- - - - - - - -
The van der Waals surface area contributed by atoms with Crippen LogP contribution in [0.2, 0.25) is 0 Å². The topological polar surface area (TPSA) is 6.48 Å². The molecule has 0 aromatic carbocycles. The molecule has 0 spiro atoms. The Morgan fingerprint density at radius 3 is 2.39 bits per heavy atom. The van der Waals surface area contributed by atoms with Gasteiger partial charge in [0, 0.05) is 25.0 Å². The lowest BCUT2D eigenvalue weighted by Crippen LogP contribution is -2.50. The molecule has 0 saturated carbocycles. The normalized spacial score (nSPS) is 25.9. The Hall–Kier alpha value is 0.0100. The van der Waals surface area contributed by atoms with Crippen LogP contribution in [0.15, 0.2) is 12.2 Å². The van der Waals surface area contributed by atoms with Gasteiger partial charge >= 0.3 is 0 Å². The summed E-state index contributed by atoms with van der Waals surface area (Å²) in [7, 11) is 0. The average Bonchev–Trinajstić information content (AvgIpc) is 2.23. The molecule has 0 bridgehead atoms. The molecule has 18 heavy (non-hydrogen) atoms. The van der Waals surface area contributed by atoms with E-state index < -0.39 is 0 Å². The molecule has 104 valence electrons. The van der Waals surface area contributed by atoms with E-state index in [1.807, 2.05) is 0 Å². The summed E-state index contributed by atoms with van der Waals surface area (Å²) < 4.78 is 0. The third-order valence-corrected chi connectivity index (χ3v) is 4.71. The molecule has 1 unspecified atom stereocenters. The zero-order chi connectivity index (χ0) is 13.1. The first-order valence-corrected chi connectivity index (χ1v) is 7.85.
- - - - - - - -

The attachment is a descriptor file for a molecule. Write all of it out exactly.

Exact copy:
The van der Waals surface area contributed by atoms with Crippen LogP contribution in [0.2, 0.25) is 0 Å². The topological polar surface area (TPSA) is 6.48 Å². The molecule has 0 aromatic carbocycles. The molecule has 0 spiro atoms. The Morgan fingerprint density at radius 3 is 2.39 bits per heavy atom. The van der Waals surface area contributed by atoms with Gasteiger partial charge in [0, 0.05) is 25.0 Å². The lowest BCUT2D eigenvalue weighted by Crippen LogP contribution is -2.50. The molecule has 0 saturated carbocycles. The normalized spacial score (nSPS) is 25.9. The Hall–Kier alpha value is 0.0100. The van der Waals surface area contributed by atoms with Crippen LogP contribution in [0.15, 0.2) is 12.2 Å². The van der Waals surface area contributed by atoms with Gasteiger partial charge >= 0.3 is 0 Å². The summed E-state index contributed by atoms with van der Waals surface area (Å²) in [7, 11) is 0. The average Bonchev–Trinajstić information content (AvgIpc) is 2.23. The molecule has 0 bridgehead atoms. The molecule has 18 heavy (non-hydrogen) atoms. The van der Waals surface area contributed by atoms with E-state index < -0.39 is 0 Å². The molecule has 104 valence electrons. The van der Waals surface area contributed by atoms with E-state index in [1.807, 2.05) is 0 Å². The summed E-state index contributed by atoms with van der Waals surface area (Å²) < 4.78 is 0. The third-order valence-corrected chi connectivity index (χ3v) is 4.71. The molecule has 1 unspecified atom stereocenters. The zero-order chi connectivity index (χ0) is 13.1. The first-order valence-corrected chi connectivity index (χ1v) is 7.85.